Photo/Illutration Masako Akagi holds photos of her late husband, Toshio, at a news conference in Osaka on July 15 after the first oral arguments in her lawsuit against the central government. (Yoshiaki Arai)

OSAKA—After challenging two of the most powerful politicians in Japan, a self-described shy woman broke down in tears when she explained the last day of her husband’s life.

“On the morning of the day he died, he told me, ‘Thank you,’” Masako Akagi, 49, said about her husband, Toshio, a Finance Ministry official who committed suicide in March 2018. “His face the last time I saw him alive seemed to be crying and filled with despair.”

Masako made the comments on July 15 during the first oral arguments in her lawsuit at the Osaka District Court.

She is seeking about 107 million yen ($1 million) from the central government for instructing her husband to falsify documents as well as 5.5 million yen from Nobuhisa Sagawa, who was director-general of the Finance Ministry’s Financial Bureau when the instructions were given.

But most of all, she wants answers from the central government about what led to Toshio’s death.

“Prime Minister Abe, Finance Minister (Taro) Aso, I want to know the truth,” Masako said during her 10 minutes of testimony.

Both the central government and Sagawa have submitted written requests to have the lawsuit thrown out.

The falsified documents were related to negotiations and the sale of state-owned land in Osaka Prefecture to Moritomo Gakuen, an educational institution that had close ties to Akie Abe, wife of Prime Minister Shinzo Abe.

Moritomo Gakuen received a huge discount for the land from the Kinki Local Finance Bureau, and the connection to the first lady was speculated as the reason.

But the government documents concerning the sale were later falsified to delete all references to Akie.

Toshio, who worked at the Kinki Local Finance Bureau, was ordered to remove other references to the favorable treatment given to Moritomo Gakuen and did so in February 2017.

He stopped working after being diagnosed with depression in July 2017. Five days after the first report surfaced of the falsification of government documents, Akagi, 54, killed himself.

Toshio had written a will saying he would take responsibility by committing suicide.

“I believe my husband wanted to apologize through his death,” Masako said in court. “The notes he left behind were a written apology to the general public.”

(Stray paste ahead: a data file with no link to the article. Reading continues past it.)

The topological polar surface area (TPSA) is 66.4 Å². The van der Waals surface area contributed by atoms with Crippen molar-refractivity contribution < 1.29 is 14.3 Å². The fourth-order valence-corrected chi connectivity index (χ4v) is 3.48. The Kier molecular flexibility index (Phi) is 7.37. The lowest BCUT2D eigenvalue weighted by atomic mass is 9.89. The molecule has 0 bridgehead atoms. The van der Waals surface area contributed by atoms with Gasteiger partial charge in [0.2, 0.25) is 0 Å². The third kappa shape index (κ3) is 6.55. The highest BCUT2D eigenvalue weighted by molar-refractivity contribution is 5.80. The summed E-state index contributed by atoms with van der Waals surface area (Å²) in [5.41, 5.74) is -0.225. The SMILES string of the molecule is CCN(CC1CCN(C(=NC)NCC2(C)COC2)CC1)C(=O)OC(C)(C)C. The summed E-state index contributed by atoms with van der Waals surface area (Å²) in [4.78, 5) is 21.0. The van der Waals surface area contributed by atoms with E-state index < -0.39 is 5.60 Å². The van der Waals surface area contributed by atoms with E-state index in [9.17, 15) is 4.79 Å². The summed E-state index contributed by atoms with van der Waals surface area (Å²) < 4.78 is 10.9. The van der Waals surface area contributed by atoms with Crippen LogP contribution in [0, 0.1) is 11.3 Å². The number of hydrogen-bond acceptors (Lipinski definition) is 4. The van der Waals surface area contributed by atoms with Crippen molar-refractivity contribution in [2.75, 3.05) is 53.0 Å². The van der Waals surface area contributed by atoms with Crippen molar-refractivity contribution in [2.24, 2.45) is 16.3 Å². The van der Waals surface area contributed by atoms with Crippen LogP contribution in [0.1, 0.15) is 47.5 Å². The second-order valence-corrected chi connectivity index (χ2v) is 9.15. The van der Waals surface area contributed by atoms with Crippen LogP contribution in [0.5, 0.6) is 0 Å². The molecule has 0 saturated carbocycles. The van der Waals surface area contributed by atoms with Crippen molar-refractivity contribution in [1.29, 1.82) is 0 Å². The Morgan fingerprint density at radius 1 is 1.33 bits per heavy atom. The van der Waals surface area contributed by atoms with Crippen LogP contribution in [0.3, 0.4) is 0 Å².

She also said that Toshio’s superior at the time of his death had told her that her husband left behind a file that included details of the process behind the falsifications of the government documents.

But Masako said the investigation report compiled by the Finance Ministry to look into the falsifications made no mention of that file.

She also touched upon the reluctance of the central government, including Abe, to set up a third-party panel to conduct a new investigation.

The plaintiff said she wanted a new investigation to learn “what happened at the workplace where (my husband) worked so diligently and what he was made to do.”

Sagawa’s lawyers have said that past precedent makes clear that individual civil servants cannot be held accountable in compensation lawsuits stemming from illegal actions by bureaucrats.

Masako’s lawsuit claims that Sagawa abused the powers of his position and acted illegally not as a civil servant but as a private individual.

The next court session is scheduled for Oct. 14. Lawyers for the central government said they would submit documents by then to explain their arguments.

After her court appearance, Masako held a news conference and vowed to continue fighting on behalf of her late husband. She kept a photo of Toshio by her side during the news conference.

Masako said she was always shy about speaking in front of others.

When asked how she thought Toshio would have reacted if he had seen her court appearance, Masako said, “I believe he would have been very surprised.”

She explained that she has kept up the legal battle because of the huge regret she felt about not being able to help her husband.

She has started an internet petition drive seeking a new investigation into the falsification of documents. About 350,000 people signed up in three months.

Masako also explained that those unable to use the internet have mailed written petitions and letters that have provided great support to her efforts.

Top government officials in Tokyo declined to comment on the lawsuit.

Chief Cabinet Secretary Yoshihide Suga said he could not discuss the matter because the central government was a defendant in the ongoing case.

When asked by reporters on July 15 if he planned to call for a new investigation into the falsifications, Abe said nothing.

(This article was compiled from reports by Takashi Endo, Yuto Yoneda and Itsuki Soeda.)